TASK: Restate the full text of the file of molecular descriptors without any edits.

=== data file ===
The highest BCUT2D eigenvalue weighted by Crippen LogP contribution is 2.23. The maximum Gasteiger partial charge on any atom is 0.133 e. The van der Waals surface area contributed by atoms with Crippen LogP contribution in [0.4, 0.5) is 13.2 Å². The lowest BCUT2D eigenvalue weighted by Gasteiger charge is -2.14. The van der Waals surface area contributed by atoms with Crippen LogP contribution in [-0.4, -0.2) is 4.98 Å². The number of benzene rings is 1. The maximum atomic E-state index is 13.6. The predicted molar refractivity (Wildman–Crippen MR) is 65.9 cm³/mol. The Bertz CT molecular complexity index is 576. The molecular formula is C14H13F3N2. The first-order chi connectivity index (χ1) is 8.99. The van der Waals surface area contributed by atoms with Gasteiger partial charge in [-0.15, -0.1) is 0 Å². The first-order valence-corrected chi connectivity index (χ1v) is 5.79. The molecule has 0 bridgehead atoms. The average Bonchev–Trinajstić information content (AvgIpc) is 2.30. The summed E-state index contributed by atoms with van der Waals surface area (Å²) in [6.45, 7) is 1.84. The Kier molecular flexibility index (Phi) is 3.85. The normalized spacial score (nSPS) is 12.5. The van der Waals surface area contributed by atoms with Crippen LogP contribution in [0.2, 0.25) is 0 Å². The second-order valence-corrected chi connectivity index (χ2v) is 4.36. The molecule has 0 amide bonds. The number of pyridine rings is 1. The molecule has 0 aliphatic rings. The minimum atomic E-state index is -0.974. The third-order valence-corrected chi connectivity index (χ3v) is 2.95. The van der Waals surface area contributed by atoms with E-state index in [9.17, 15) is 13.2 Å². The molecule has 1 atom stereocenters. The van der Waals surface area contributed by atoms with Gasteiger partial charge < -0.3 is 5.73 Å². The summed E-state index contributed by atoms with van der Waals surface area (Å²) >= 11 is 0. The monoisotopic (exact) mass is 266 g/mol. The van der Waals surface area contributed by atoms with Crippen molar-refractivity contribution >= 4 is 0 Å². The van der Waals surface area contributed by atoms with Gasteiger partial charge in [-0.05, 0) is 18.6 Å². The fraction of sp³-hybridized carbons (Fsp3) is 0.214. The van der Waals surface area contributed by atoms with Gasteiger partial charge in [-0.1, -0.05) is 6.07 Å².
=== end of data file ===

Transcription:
The highest BCUT2D eigenvalue weighted by Crippen LogP contribution is 2.23. The maximum Gasteiger partial charge on any atom is 0.133 e. The van der Waals surface area contributed by atoms with Crippen LogP contribution in [0.4, 0.5) is 13.2 Å². The lowest BCUT2D eigenvalue weighted by Gasteiger charge is -2.14. The van der Waals surface area contributed by atoms with Crippen LogP contribution in [-0.4, -0.2) is 4.98 Å². The number of benzene rings is 1. The maximum atomic E-state index is 13.6. The predicted molar refractivity (Wildman–Crippen MR) is 65.9 cm³/mol. The Bertz CT molecular complexity index is 576. The molecular formula is C14H13F3N2. The first-order chi connectivity index (χ1) is 8.99. The van der Waals surface area contributed by atoms with Gasteiger partial charge in [-0.15, -0.1) is 0 Å². The first-order valence-corrected chi connectivity index (χ1v) is 5.79. The molecule has 0 bridgehead atoms. The average Bonchev–Trinajstić information content (AvgIpc) is 2.30. The summed E-state index contributed by atoms with van der Waals surface area (Å²) in [6.45, 7) is 1.84. The Kier molecular flexibility index (Phi) is 3.85. The normalized spacial score (nSPS) is 12.5. The van der Waals surface area contributed by atoms with Crippen LogP contribution in [0.2, 0.25) is 0 Å². The second-order valence-corrected chi connectivity index (χ2v) is 4.36. The molecule has 0 amide bonds. The number of pyridine rings is 1. The molecule has 0 aliphatic rings. The minimum atomic E-state index is -0.974. The third-order valence-corrected chi connectivity index (χ3v) is 2.95. The van der Waals surface area contributed by atoms with E-state index in [9.17, 15) is 13.2 Å². The molecule has 1 atom stereocenters. The van der Waals surface area contributed by atoms with Gasteiger partial charge < -0.3 is 5.73 Å². The summed E-state index contributed by atoms with van der Waals surface area (Å²) >= 11 is 0. The monoisotopic (exact) mass is 266 g/mol. The van der Waals surface area contributed by atoms with Crippen molar-refractivity contribution >= 4 is 0 Å². The van der Waals surface area contributed by atoms with Gasteiger partial charge in [-0.05, 0) is 18.6 Å². The fraction of sp³-hybridized carbons (Fsp3) is 0.214. The van der Waals surface area contributed by atoms with Gasteiger partial charge in [-0.1, -0.05) is 6.07 Å².